Achieve Quality Using Robust Process Improvement Initiative

Achieve Quality Using Robust Process Improvement Initiative

Help providers reach their goals in a value-based healthcare system using Lean, Six Sigma, and Change Management methods.

Hospitals and physician practices must be prepared for a cultural transformation that ensures a patient-centric focus — that is, understanding what the patient sees and feels. Quality services result in positive patient experiences. It is important to ensure that appointments are made timely, there is little wait time after arrival, and test results are available to the patient quickly.

Process improvement strategies can complement healthcare organizational strategic initiatives as leaders respond to the constantly evolving requirements for providing care, interacting with patients, submitting claims, assessing denials, and submitting appeals.

To that end, the Joint Commission has endorsed Robust Process Improvement® (RPI®) — a culmination of initiatives designed to increase efficiency in the workplace and promote quality outcomes.

What is Robust Process Improvement?

RPI is a blend of strategies, tools, methods, and training programs, including Lean, Six Sigma, and Change Management.

RPI goals include:

  • Focus on customer needs.
  • Understand the value stream.
  • Streamline processes.
  • Eliminate waste and simplify.
  • Use facts and reduce variation.
  • Make improvements based on data.

Lean Values

Convenience is what most patients expect. Patient portals, for example, enable patients to make appointments online, review key portions of their medical records, pay bills online, and message providers.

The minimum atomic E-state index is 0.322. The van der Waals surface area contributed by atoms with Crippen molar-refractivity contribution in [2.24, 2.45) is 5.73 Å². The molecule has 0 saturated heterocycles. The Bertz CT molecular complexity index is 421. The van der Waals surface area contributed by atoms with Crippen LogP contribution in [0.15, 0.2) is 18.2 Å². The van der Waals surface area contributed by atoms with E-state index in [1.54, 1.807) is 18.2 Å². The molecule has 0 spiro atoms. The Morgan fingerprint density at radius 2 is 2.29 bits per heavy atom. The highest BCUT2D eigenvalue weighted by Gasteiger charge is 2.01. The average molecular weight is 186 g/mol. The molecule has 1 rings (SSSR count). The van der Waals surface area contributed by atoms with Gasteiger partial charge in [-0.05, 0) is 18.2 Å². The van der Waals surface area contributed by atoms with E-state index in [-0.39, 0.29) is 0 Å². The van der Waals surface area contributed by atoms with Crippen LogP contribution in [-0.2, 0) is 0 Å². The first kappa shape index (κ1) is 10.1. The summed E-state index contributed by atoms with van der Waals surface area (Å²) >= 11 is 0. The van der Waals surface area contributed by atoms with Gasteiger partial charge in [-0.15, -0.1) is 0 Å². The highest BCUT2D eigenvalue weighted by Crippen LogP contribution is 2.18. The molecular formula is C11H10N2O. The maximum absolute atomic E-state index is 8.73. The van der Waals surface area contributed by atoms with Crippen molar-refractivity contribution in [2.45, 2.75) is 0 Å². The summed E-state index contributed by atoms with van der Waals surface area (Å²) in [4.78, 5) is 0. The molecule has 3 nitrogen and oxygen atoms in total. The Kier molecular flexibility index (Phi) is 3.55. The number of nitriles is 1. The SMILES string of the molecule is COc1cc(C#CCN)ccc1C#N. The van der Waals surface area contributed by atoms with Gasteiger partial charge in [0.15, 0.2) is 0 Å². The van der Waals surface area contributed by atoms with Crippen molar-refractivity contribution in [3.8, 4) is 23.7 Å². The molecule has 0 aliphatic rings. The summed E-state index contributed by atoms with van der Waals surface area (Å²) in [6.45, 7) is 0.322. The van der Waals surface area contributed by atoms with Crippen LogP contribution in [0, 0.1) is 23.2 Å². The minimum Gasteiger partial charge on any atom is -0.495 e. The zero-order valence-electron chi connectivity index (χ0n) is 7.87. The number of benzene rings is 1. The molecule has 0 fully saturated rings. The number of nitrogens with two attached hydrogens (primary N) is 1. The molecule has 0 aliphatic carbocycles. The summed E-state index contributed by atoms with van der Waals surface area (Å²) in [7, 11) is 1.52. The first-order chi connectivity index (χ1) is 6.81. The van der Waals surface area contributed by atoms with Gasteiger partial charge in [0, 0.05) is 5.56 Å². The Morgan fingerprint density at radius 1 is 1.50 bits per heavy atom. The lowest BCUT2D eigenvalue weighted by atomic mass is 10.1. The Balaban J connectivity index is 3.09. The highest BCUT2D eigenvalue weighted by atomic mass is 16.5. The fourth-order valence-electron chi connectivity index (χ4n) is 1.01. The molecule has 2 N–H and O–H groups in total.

If problems in a process are identified, it is important to conduct a root cause analysis and implement processes that will reduce or eliminate recurrence. Failing to optimize overall operations will result in a decreased patient base that will ultimately adversely impact the revenue stream.

Success can be measured by eliminating waste, creating efficiencies, and implementing processes that hold teams accountable for performance.

One example of conducting root cause analysis relates to addressing a high volume of catheter-associated urinary tract infections (CAUTI). Protocols can be established for timely removal, ongoing education for all staff, and catheter assessment documentation on the checklist for daily rounds.

Six Sigma Standards

Predictable, consistent services are the expectation attained by standardizing workflows, utilizing checklists, and ensuring resources are available to satisfy patient demand. This is accomplished by defining objectives, measuring outcomes, analyzing results, and determining how best to improve. Work queues can be utilized to review and track both claims in candidate for bill status and post bill denials, appeals, and variance work queues.

Denials can be addressed by developing a committee that conducts focused reviews to determine whether the service is non-covered, not deemed medically necessary based on the patient’s diagnosis, or redundant (such as testing for the same outcome such as ordering a c reactive protein test and a sed rate, both of which test for inflammation).